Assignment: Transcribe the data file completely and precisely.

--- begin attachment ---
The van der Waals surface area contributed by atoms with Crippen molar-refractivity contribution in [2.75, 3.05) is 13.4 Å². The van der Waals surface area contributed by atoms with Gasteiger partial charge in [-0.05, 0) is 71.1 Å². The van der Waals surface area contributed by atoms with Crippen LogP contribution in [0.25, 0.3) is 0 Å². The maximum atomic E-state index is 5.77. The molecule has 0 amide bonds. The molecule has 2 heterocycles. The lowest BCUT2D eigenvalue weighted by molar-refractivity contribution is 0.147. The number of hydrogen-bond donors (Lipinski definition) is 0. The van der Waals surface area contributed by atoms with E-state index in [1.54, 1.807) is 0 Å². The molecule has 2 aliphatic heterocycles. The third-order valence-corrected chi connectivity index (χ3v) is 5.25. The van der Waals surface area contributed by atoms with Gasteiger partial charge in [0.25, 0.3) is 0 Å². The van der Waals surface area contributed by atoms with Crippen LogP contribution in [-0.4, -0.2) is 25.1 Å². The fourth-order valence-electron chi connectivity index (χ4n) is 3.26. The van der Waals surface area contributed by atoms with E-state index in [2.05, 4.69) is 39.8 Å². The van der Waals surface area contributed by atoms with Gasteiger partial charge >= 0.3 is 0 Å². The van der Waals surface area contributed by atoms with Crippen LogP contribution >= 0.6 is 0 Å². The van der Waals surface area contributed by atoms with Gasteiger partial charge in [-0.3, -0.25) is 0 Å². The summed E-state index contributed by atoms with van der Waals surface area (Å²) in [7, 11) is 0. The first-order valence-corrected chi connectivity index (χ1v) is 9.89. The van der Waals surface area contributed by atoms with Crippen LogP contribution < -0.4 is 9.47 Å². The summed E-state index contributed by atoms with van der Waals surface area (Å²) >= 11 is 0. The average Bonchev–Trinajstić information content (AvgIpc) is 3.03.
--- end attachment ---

The van der Waals surface area contributed by atoms with Crippen molar-refractivity contribution in [2.75, 3.05) is 13.4 Å². The van der Waals surface area contributed by atoms with Gasteiger partial charge in [-0.05, 0) is 71.1 Å². The van der Waals surface area contributed by atoms with Crippen LogP contribution in [0.25, 0.3) is 0 Å². The maximum atomic E-state index is 5.77. The molecule has 0 amide bonds. The molecule has 2 heterocycles. The lowest BCUT2D eigenvalue weighted by molar-refractivity contribution is 0.147. The number of hydrogen-bond donors (Lipinski definition) is 0. The van der Waals surface area contributed by atoms with E-state index in [1.54, 1.807) is 0 Å². The molecule has 2 aliphatic heterocycles. The third-order valence-corrected chi connectivity index (χ3v) is 5.25. The van der Waals surface area contributed by atoms with Gasteiger partial charge in [0.25, 0.3) is 0 Å². The van der Waals surface area contributed by atoms with Crippen LogP contribution in [-0.4, -0.2) is 25.1 Å². The fourth-order valence-electron chi connectivity index (χ4n) is 3.26. The van der Waals surface area contributed by atoms with E-state index in [2.05, 4.69) is 39.8 Å². The van der Waals surface area contributed by atoms with Gasteiger partial charge >= 0.3 is 0 Å². The van der Waals surface area contributed by atoms with Crippen LogP contribution >= 0.6 is 0 Å². The van der Waals surface area contributed by atoms with Gasteiger partial charge in [-0.3, -0.25) is 0 Å². The summed E-state index contributed by atoms with van der Waals surface area (Å²) in [7, 11) is 0. The first-order valence-corrected chi connectivity index (χ1v) is 9.89. The van der Waals surface area contributed by atoms with Crippen LogP contribution < -0.4 is 9.47 Å². The summed E-state index contributed by atoms with van der Waals surface area (Å²) >= 11 is 0. The average Bonchev–Trinajstić information content (AvgIpc) is 3.03.